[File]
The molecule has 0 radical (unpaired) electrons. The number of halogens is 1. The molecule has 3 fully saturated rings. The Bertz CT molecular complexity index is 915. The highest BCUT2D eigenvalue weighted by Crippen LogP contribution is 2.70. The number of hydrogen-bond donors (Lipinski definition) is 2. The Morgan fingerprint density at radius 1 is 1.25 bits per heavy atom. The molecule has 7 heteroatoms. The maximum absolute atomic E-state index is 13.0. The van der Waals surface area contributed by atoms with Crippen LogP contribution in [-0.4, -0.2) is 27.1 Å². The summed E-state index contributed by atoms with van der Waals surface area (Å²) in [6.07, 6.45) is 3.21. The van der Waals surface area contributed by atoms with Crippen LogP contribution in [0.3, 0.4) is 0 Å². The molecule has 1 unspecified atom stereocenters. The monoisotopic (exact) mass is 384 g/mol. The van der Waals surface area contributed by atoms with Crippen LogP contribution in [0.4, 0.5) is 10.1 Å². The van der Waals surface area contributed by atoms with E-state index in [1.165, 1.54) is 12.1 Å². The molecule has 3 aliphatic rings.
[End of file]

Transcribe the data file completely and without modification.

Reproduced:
The molecule has 0 radical (unpaired) electrons. The number of halogens is 1. The molecule has 3 fully saturated rings. The Bertz CT molecular complexity index is 915. The highest BCUT2D eigenvalue weighted by Crippen LogP contribution is 2.70. The number of hydrogen-bond donors (Lipinski definition) is 2. The Morgan fingerprint density at radius 1 is 1.25 bits per heavy atom. The molecule has 7 heteroatoms. The maximum absolute atomic E-state index is 13.0. The van der Waals surface area contributed by atoms with Crippen LogP contribution in [-0.4, -0.2) is 27.1 Å². The summed E-state index contributed by atoms with van der Waals surface area (Å²) in [6.07, 6.45) is 3.21. The van der Waals surface area contributed by atoms with Crippen LogP contribution in [0.3, 0.4) is 0 Å². The molecule has 1 unspecified atom stereocenters. The monoisotopic (exact) mass is 384 g/mol. The van der Waals surface area contributed by atoms with Crippen LogP contribution in [0.4, 0.5) is 10.1 Å². The van der Waals surface area contributed by atoms with E-state index in [1.165, 1.54) is 12.1 Å². The molecule has 3 aliphatic rings.